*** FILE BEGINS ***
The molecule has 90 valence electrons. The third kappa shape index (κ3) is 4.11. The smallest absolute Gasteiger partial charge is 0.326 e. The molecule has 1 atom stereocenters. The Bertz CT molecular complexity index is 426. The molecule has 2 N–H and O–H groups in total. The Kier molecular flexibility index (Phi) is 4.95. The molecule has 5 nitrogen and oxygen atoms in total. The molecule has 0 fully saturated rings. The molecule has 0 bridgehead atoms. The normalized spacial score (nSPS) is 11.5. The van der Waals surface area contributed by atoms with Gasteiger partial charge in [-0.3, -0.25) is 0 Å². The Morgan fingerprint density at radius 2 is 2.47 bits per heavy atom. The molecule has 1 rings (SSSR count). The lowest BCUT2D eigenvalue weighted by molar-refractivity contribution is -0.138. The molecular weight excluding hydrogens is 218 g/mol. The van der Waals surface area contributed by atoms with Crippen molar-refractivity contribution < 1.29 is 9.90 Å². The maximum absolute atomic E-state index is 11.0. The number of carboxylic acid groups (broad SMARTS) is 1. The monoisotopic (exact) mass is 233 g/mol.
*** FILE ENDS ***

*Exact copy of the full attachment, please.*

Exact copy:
The molecule has 90 valence electrons. The third kappa shape index (κ3) is 4.11. The smallest absolute Gasteiger partial charge is 0.326 e. The molecule has 1 atom stereocenters. The Bertz CT molecular complexity index is 426. The molecule has 2 N–H and O–H groups in total. The Kier molecular flexibility index (Phi) is 4.95. The molecule has 5 nitrogen and oxygen atoms in total. The molecule has 0 fully saturated rings. The molecule has 0 bridgehead atoms. The normalized spacial score (nSPS) is 11.5. The van der Waals surface area contributed by atoms with Gasteiger partial charge in [-0.3, -0.25) is 0 Å². The Morgan fingerprint density at radius 2 is 2.47 bits per heavy atom. The molecule has 1 rings (SSSR count). The lowest BCUT2D eigenvalue weighted by molar-refractivity contribution is -0.138. The molecular weight excluding hydrogens is 218 g/mol. The van der Waals surface area contributed by atoms with Crippen molar-refractivity contribution < 1.29 is 9.90 Å². The maximum absolute atomic E-state index is 11.0. The number of carboxylic acid groups (broad SMARTS) is 1. The monoisotopic (exact) mass is 233 g/mol.